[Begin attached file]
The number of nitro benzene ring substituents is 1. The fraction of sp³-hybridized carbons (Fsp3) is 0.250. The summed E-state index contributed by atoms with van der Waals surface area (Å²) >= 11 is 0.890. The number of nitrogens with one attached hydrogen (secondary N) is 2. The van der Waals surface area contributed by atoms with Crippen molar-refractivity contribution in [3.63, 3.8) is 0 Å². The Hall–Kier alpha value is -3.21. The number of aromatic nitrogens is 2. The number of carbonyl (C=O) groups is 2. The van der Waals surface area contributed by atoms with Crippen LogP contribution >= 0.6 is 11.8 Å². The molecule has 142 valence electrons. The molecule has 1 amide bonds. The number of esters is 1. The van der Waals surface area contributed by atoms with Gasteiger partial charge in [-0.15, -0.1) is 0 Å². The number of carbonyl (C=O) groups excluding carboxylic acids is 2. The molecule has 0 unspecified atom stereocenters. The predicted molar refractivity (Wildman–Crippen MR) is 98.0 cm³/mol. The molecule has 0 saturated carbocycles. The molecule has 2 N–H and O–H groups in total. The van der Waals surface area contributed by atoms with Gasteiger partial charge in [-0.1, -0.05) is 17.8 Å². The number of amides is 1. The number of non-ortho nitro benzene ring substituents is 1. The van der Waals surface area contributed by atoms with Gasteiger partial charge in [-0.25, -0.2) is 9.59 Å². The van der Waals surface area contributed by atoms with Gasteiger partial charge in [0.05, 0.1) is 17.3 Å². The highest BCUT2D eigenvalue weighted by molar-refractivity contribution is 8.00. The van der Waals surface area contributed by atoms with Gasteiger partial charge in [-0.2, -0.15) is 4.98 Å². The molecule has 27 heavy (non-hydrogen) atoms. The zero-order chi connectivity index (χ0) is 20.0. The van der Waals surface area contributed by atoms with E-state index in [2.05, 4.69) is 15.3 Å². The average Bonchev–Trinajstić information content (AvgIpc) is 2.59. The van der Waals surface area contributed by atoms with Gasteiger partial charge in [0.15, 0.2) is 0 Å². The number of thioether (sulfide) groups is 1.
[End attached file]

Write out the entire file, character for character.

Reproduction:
The number of nitro benzene ring substituents is 1. The fraction of sp³-hybridized carbons (Fsp3) is 0.250. The summed E-state index contributed by atoms with van der Waals surface area (Å²) >= 11 is 0.890. The number of nitrogens with one attached hydrogen (secondary N) is 2. The van der Waals surface area contributed by atoms with Crippen molar-refractivity contribution in [3.63, 3.8) is 0 Å². The Hall–Kier alpha value is -3.21. The number of aromatic nitrogens is 2. The number of carbonyl (C=O) groups is 2. The van der Waals surface area contributed by atoms with Crippen LogP contribution >= 0.6 is 11.8 Å². The molecule has 142 valence electrons. The molecule has 1 amide bonds. The number of esters is 1. The van der Waals surface area contributed by atoms with Gasteiger partial charge in [-0.15, -0.1) is 0 Å². The number of carbonyl (C=O) groups excluding carboxylic acids is 2. The molecule has 0 unspecified atom stereocenters. The predicted molar refractivity (Wildman–Crippen MR) is 98.0 cm³/mol. The molecule has 0 saturated carbocycles. The molecule has 2 N–H and O–H groups in total. The van der Waals surface area contributed by atoms with Gasteiger partial charge in [-0.1, -0.05) is 17.8 Å². The number of amides is 1. The number of non-ortho nitro benzene ring substituents is 1. The van der Waals surface area contributed by atoms with Gasteiger partial charge in [-0.25, -0.2) is 9.59 Å². The van der Waals surface area contributed by atoms with Gasteiger partial charge in [0.05, 0.1) is 17.3 Å². The highest BCUT2D eigenvalue weighted by molar-refractivity contribution is 8.00. The van der Waals surface area contributed by atoms with Gasteiger partial charge in [-0.2, -0.15) is 4.98 Å². The molecule has 27 heavy (non-hydrogen) atoms. The zero-order chi connectivity index (χ0) is 20.0. The van der Waals surface area contributed by atoms with E-state index in [2.05, 4.69) is 15.3 Å². The average Bonchev–Trinajstić information content (AvgIpc) is 2.59. The van der Waals surface area contributed by atoms with Gasteiger partial charge in [0.15, 0.2) is 0 Å². The number of thioether (sulfide) groups is 1.